I’ve been tracing relationships with my cast-off cameras in the last two posts. Today I’ll continue the stroll down memory lane, but with lighting equipment. I’ll include gear I still own this time.
First off, I don’t set up artificial light much. It’s usually sufficient – and a heck of a lot faster and easier – to use what’s there already. But I do consider the use of artificial lighting a critical part of a photographer’s skill set. The reason it’s so important is that the best way to understand light is to learn how to manipulate it. If, once you’ve mastered that (or at least achieved journeyman competency), you decide not to use it, fine; at least you’ll know how to deal effectively with available lighting.
Without further ado, the list:
1955 500w photofloods. The one light source that hasn’t changed much. My reflectors are now blak on the outside, rather than plain spun aluminum, but that’s about all that’s different.
1957 Argus C3 flash, number 5 flash bulbs. The C3 flash was of “potato masher” style, and blasted the subject with harsh, unflattering light. Weegee made that kind of light work for him. I was no Weegee.
1957 Ascorlight M-synch integrated speedlight. The C3 didn’t have X-synch, so it wouldn’t work with most strobes. The ugly, lumpy Ascorlight had a delay circuit built in, so I could use the C3 with it.
1958 Nikon BC-4 flash, FP bulbs. You could use M-synch bulbs with the C3, but the Nikon S2, because of its focal plane shutter, needed bulbs that burned longer. With the S2, you had to set the shutter speed into a dial that determined when to trigger the flash. This flash had a fan-folding reflector, which made it compact. Because the fan wasn’t dished much, the light was more flattering than the Argus flash. You could also leave the reflector folded, and get a bare-bulb effect, which was generally nicer, but you lost a lot of light. FP bulbs weren’t always available at the corner drugstore.
1959 Braun Hobby speedlight. The Hobby had a nice light flashtube head that attached to a black case that you wore over your shoulder. In the case were lead-acid batteries, miniature versions of the ones in your car. The case for the batteries was transparent, so you could see if you needed to add electrolyte. To charge the capacitor, there was a mechanical vibrator that made ac from the battery’s dc, stepped it up with a transformer, and rectified it. I used it with the S2 on X-synch. The S2 had a special shutter speed just for use with a strobe; it was about 1/50 second.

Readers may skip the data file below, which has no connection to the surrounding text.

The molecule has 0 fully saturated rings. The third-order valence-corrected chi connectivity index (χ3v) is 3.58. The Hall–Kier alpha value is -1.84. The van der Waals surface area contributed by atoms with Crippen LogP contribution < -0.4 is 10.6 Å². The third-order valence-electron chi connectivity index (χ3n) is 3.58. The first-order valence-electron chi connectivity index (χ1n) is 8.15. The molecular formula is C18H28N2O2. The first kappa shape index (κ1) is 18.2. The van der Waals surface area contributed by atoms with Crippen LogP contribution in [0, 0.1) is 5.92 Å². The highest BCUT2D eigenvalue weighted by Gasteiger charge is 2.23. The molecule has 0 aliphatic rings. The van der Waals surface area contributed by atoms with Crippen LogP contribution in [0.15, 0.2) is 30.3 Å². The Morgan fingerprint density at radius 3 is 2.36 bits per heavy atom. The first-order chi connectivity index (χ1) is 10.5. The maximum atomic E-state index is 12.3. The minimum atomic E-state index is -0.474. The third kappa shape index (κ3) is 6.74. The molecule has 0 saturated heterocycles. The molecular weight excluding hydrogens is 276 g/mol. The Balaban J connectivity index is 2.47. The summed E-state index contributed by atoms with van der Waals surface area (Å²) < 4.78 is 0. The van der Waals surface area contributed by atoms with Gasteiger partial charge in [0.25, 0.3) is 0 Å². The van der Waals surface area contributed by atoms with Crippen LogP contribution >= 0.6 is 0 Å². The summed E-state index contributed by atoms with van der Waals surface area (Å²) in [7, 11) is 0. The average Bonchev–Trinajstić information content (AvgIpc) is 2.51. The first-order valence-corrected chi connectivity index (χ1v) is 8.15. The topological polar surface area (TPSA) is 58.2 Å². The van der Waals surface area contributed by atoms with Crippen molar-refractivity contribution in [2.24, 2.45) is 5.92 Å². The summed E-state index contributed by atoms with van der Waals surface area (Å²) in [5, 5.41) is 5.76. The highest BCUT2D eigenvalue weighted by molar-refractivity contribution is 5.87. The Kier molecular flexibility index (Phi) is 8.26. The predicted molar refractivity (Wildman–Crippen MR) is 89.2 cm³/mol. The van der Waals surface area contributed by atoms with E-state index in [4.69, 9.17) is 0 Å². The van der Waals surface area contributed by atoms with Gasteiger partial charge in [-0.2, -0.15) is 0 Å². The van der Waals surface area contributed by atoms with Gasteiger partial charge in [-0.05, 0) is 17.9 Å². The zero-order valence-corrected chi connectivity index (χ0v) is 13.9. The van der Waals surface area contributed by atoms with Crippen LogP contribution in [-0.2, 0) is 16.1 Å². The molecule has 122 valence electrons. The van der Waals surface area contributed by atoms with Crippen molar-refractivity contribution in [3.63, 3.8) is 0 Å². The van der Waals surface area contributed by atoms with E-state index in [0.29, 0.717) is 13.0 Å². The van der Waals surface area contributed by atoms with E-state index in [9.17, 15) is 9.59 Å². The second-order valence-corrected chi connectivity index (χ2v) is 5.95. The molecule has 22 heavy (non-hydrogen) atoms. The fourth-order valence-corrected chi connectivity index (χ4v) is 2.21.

1959 Graflex Flashgun, solenoid synch, number 5 bulbs. The Speed Graphic had a focal plane shutter, but it was too slow to use with flashbulbs. Almost all the lenses had leaf shutters. Many had X-synch, but no M-synch. That was no problem, though, since you could mount a solenoid to the lensboard that would receive a signal from the flashgun and fire the shutter after a delay that was just long enough for the flashbulb to reach peak output. A bonus was that firing the camera from the flashgun was more convenient than reaching around to the lensboard; so much so that I would often leave the flashgun attached to the camera even when not using flash.
Before I leave flashbulbs behind, let me tell you about the sensory experience of using them.
- Sight: they were very bright, and, although it seemed like the duration was really short, you could tell after you’d seen a strobe go off that it wasn’t.
- Sound: they made this delicious sizzling sound when they fired.
- Smell: Right after the sizzling, there was this hard-to-describe, but intoxicating, odor that wafted up from them.
- Touch: of course, I was often too quick to change the used bulb out for a new one, and burned my fingers repeatedly.
1970 Honeywell Strobonar. This was a potato masher flash that was light, cheap, and dim. Well, two out of three ain’t bad.
1980 – present Nikon SB-xx speedlights. There have been many of these. They have gradually grown more capable, more powerful, faster to recycle, and harder to figure out.
1989 Balcar 2400 ws power pack, 3 heads. I bought these used after they had been refurbished by Balcar. The original owner had put them in storage, and when he tried to fire them up afterwards, the electrolytic caps couldn’t be re-formed. I was careful to turn them on every few months to re-form them. I used these with soft-boxes, diffusers, reflectors, snoots, grids, and gobos as I, with the aid of the wonderful Dean Collins VHS tapes, I taught myself studio lighting.
2006 Paul Buff White Lightning X1600s. I ditched the Balcars for these 600 ws monolights, used with the same light modifiers as before.
2012 Paul Buff Einstein E640s. Smaller and smarter than the White Lightnings.
2103 Fotodiox Pro LED-200WA-56 monolights. Same form factor as the White Lightnings, but continuous LED light. Dimmable. 5600K.
2015 Westcott Flex Bi-Color mats. Flat. Fairly bright. Color temperature is configurable. So is brightnesss.